A Strong Link Between Vitamin D Deficiency And Alzheimer's Risk Has Been Confirmed

Both Sydney and Melbourne are currently experiencing some of the hottest winter days on record. Renee McKay/Getty Images

Vitamin D deficiency is associated with a substantially increased risk of dementia and Alzheimer’s in older people, according to the most robust study of its kind ever conducted.

An international team, led by David Llewellyn at the University of Exeter Medical School, found those who are severely Vitamin D deficient are more than twice as likely to develop dementia and Alzheimer’s disease.

The team studied elderly Americans who took part in the Cardiovascular Health Study. Adults in the study who were moderately deficient in vitamin D had a 53% increased risk of developing dementia of any kind, and the risk increased to 125% in those who were severely deficient.

Similar results were recorded for Alzheimer’s disease, with the moderately deficient group 69% more likely to develop this type of dementia, jumping to a 122% increased risk for those severely deficient.

The study, published in the journal Neurology, the medical journal of the American Academy of Neurology, looked at 1,658 adults aged 65 and over, who were able to walk unaided and were free from dementia, cardiovascular disease and stroke at the start of the study.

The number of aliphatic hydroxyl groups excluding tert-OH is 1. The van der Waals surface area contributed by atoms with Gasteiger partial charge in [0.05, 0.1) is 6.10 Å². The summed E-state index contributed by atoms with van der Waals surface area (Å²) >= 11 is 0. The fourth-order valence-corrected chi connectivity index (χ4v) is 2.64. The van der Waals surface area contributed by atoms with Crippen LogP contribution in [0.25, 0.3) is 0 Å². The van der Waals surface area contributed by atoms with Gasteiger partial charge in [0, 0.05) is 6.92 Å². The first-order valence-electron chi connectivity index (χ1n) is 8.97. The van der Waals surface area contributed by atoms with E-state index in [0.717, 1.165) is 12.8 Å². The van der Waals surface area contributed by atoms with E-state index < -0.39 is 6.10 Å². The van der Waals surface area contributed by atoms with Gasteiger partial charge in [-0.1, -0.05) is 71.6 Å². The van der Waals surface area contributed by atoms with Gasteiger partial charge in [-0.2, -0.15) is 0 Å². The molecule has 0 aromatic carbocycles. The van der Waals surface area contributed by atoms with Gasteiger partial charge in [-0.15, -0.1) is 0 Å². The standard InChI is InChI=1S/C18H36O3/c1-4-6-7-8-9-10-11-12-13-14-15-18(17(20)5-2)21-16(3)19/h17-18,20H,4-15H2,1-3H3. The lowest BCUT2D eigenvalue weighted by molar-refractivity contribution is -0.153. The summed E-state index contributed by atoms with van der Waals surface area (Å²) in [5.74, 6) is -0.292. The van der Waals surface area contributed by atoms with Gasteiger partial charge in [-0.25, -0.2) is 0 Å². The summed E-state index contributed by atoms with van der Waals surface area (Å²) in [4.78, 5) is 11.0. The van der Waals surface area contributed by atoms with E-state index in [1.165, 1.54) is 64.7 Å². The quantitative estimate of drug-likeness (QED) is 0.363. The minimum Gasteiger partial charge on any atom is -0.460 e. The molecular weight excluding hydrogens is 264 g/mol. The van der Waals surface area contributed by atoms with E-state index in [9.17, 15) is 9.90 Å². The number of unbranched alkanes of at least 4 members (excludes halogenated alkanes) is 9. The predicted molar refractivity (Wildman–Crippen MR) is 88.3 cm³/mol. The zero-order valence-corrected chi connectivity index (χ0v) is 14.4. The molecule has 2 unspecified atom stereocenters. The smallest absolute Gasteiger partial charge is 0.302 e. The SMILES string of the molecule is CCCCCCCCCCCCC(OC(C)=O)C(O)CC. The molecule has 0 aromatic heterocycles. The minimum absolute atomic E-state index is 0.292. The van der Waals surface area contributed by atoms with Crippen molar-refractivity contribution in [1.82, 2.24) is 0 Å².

The participants were then followed for six years to investigate who went on to develop Alzheimer’s disease and other forms of dementia.

Dr Llewellyn said:

“We expected to find an association between low Vitamin D levels and the risk of dementia and Alzheimer’s disease, but the results were surprising – we actually found that the association was twice as strong as we anticipated.”

He said clinical trials are now needed to establish whether eating foods such as oily fish or taking vitamin D supplements can delay or even prevent the onset of Alzheimer’s disease and dementia.

“We need to be cautious at this early stage and our latest results do not demonstrate that low vitamin D levels cause dementia,” hew said.

“That said, our findings are very encouraging, and even if a small number of people could benefit, this would have enormous public health implications given the devastating and costly nature of dementia.”

There 44 million cases of dementia worldwide and this is expected to triple by 2050 as a result of rapid population ageing.

A billion people worldwide are thought to have low vitamin D levels and many older adults may experience poorer health as a result.

Previous research established that people with low vitamin D levels are more likely to go on to experience cognitive problems, but this study confirms that this translates into a substantial increase in the risk of Alzheimer’s disease and dementia.

Vitamin D comes from exposure of skin to sunlight, foods such as oily fish and supplements.

Older people’s skin can be less efficient at converting sunlight into Vitamin D, making them more likely to be deficient and reliant on other sources.

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